BEIJING (AP) — A look at recent developments in the South China Sea, where China is pitted against smaller neighbors in multiple disputes over islands, coral reefs and lagoons in waters crucial for global commerce and rich in fish and potential oil and gas reserves:
EDITOR'S NOTE: This is a weekly look at the latest developments in the South China Sea, the location of several territorial conflicts that have raised tensions in the region.
CHINA'S LIAONING AIRCRAFT CARRIER HEADED SOUTH ON TRAINING EXERCISE
China's sole aircraft carrier is headed south on a training exercise that will take it into Hong Kong for the first time.
The 60,000-ton Liaoning left its home port June 25 along with the destroyers Jinan and Yinchuan for what was described as a weeks-long, transregional training mission.
A report on the defense ministry website said its complement of J-15 jet fighters and helicopters have been conducting flight training along its voyage. According to the official Xinhua News Agency on Monday, the mission aims to "strengthen coordination among the vessels and improve the skills of crew and pilots in different marine regions."
A highlight of the mission will be the flotilla's port call in Hong Kong to celebrate the 20th anniversary of the People's Liberation Army garrison's presence in the semi-autonomous Chinese city and former British colony.
Though no official date has been announced, the Liaoning is expected to arrive on Friday.
While U.S. and other visiting sailors tend to gravitate toward the city's Wanchai nightlife district, the PLA navy says its officers and soldiers will be attending "various exchanges and activities with Hong Kong residents and the PLA garrison." The ships will also be open for visits by the public.
The Liaoning has exercised in the South China Sea, although Beijing has been vague on what role it intends it to ultimately play.
CHINA PROTESTS LATEST US FREEDOM OF NAVIGATION OPERATION NEAR TRITON ISLAND
China's foreign ministry is strongly protesting the U.S. Navy destroyer USS Stethem's sailing within 12 nautical miles (22 kilometers) of tiny Triton island, which is claimed by China, Taiwan and Vietnam.
Spokesman Lu Kang said China dispatched naval ships and fighter planes Sunday to "warn off the U.S. vessel."
Washington's move "violated the Chinese law and relevant international law, infringed upon China's sovereignty, disrupted peace, security and order of the relevant waters ... and thus constitutes a serious political and military provocation.
"The Chinese side will continue to take all necessary means to defend national sovereignty and security," Lu said.
The U.S. Pacific Fleet had no comment on China's statement or any specifics of the Stethem's operations.
Triton lies in the Paracel island group, north of the Spratlys, where China has conducted massive land reclamation activities on seven reefs and atolls.
A U.S. defense official, who was not authorized to speak by name and requested anonymity, said the Stethem conducted a routine "right of innocent passage" exercise on Sunday. Under international law, warships are allowed to pass through another country's territorial waters as long as they do not stop or carry out military activities.
Such freedom of navigation operation missions are used to bolster the argument that nations cannot claim that prior notice is required before passing through territorial waters as allowed under international agreement.
Chinese law, however, requires that foreign military vessels receive China's permission before passing through its territorial waters.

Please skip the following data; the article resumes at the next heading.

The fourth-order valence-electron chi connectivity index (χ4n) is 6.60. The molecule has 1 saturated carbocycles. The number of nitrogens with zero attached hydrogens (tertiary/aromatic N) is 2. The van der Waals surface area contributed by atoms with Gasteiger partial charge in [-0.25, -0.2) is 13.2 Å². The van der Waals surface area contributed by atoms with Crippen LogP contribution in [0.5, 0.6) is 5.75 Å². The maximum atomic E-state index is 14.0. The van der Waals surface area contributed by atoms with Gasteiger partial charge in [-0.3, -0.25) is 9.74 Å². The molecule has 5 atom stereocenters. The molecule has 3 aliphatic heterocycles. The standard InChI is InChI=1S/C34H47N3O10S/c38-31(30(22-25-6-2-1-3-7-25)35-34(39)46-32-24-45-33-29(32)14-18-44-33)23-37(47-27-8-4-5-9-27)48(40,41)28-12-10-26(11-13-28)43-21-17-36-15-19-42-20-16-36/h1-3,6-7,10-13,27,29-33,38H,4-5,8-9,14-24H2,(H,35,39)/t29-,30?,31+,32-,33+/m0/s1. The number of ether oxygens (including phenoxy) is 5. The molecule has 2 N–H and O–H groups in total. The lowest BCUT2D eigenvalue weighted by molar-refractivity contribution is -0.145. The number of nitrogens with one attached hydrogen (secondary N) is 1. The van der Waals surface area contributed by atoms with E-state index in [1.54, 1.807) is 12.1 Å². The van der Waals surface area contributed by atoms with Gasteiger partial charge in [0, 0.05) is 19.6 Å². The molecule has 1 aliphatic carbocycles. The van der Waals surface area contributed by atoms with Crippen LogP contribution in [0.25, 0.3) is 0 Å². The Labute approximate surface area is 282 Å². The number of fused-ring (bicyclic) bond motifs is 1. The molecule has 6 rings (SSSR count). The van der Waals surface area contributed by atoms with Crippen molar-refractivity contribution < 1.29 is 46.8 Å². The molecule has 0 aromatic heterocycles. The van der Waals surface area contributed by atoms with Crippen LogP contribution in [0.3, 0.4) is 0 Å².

US, PHILIPPINE SHIPS CONDUCT JOIN ANTI-KIDNAPPING PATROLS IN SULU SEA
U.S. and Philippine navy ships have patrolled waters in the southern Philippines where kidnappings by ransom-seeking Abu Sayyaf militants have sparked a regional security alarm.
U.S. Navy Lt. Cmdr. Arlo Abrahamson said a Navy combat ship, the USS Coronado, and the Philippine navy frigate BRP Ramon Alcaraz completed the four-day patrol at the Sulu Sea on Saturday, adding that the operation was carried out at the request of the Philippine government.
The coordinated patrol, which was aimed at detecting and deterring threats, "was safe and routine," Abrahamson said.
Abu Sayyaf gunmen have kidnapped crewmen from Malaysia, Indonesia and Vietnam on board passing tugboats and cargo ships and held them for ransom on southern Sulu and outlying islands in recent years. The Philippines, Malaysia and Indonesia have agreed to take steps to deter and stop the threats in the busy waters.
CHINA PLEDGES MORE AID FOR PHILIPPINES AS FORMER ANTAGONISTS SEEK PRACTICAL COOPERATION
China's foreign minister told his Philippine counterpart Thursday that Beijing is ready to provide more aid to the Southeast Asian country, as ties between the former antagonists continue to improve.
Beijing last week donated emergency aid, sniper rifles and other weaponry to help the Philippine military drive out Muslim rebels who overran the southern city of Marawi.
At a news conference Thursday in Beijing, Chinese Foreign Minister Wang Yi said the sides would "continue to improve our mutual trust and control our differences so as to maintain the peace and stability of the South China Sea."
Separately, Chinese Defense Ministry spokesman Wu Qian appeared to indicate that the shipment of arms delivered on Wednesday was only a start.
"The Chinese side has always opposed firmly any form of terrorism and opposes any person who carries out or supports terrorist activities under any name," Geng said at a monthly news briefing.
"We stand ready to work with regional countries including the Philippines to step up counterterrorism operations against violent terrorist threats," he said.
AP writer Jim Gomez in Manila, Philippines, contributed to this report.